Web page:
Monday, December 11, 2006


Today's USA Today (yeah, I read it and prefer it when I'm on the road -- which is pretty much all the time) had an article about the "Gray Market" for electronics her in the USA. Essentially the retailers in the gray market, purchase electronics in other countries where they are cheaper and then re-sell them in the USofA at a lower price than the normal retail products.

Vendors, such as Nikon, don't like this and fight it, primarily by refusing to perform warranty repairs (and some refuse to provide *any* repairs)

I tend to always buy electronics with USA warranties. The prices for the gray market equivalents at reputable vendors don't justify the lack of warranty. Even at one of the most reputable camera dealers, B&H Photo, where they typically price both gray and USA market versions of the same product, I've always picked the USA product.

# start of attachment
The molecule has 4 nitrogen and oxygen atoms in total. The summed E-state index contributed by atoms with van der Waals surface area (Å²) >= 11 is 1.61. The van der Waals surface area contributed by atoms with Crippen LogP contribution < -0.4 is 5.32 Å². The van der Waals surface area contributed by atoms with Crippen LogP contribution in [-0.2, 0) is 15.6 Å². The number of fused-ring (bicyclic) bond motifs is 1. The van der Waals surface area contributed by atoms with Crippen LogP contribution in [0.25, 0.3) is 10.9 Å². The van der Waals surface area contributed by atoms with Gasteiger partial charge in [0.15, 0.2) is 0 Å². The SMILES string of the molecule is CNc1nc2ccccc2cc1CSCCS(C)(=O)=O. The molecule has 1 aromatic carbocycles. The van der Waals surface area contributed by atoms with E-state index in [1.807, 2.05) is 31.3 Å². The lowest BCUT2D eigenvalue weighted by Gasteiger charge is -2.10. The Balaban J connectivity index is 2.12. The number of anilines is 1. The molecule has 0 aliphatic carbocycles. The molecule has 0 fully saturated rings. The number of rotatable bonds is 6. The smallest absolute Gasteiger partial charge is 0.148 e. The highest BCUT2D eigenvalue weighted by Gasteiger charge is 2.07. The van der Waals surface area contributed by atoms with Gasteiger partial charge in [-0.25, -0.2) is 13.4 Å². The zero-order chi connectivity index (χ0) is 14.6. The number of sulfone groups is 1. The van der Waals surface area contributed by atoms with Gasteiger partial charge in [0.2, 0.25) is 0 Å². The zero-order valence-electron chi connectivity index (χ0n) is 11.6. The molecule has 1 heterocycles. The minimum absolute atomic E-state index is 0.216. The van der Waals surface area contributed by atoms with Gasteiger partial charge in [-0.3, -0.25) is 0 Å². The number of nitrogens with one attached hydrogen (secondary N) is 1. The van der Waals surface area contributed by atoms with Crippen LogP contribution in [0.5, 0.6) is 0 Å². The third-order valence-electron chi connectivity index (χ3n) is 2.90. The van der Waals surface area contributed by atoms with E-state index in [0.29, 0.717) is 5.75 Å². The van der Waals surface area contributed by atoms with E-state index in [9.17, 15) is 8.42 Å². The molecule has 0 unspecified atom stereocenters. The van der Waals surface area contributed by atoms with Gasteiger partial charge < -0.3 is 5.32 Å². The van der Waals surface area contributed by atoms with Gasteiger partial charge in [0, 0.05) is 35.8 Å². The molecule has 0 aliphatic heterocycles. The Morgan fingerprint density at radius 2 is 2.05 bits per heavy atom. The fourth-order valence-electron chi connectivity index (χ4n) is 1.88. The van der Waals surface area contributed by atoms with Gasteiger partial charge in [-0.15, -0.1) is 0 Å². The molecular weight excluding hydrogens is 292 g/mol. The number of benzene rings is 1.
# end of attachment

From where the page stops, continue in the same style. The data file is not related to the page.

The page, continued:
I find it quite hypocritical that these same companies feel it is their right to shop around the world for cheap labor for their manufacturing while they try to prohibit their consumers from doing the same.

I think it would be interesting if any vendor that used a global labor force had to live by a global pricing model (and therefore, support warranties on even gray market materials).

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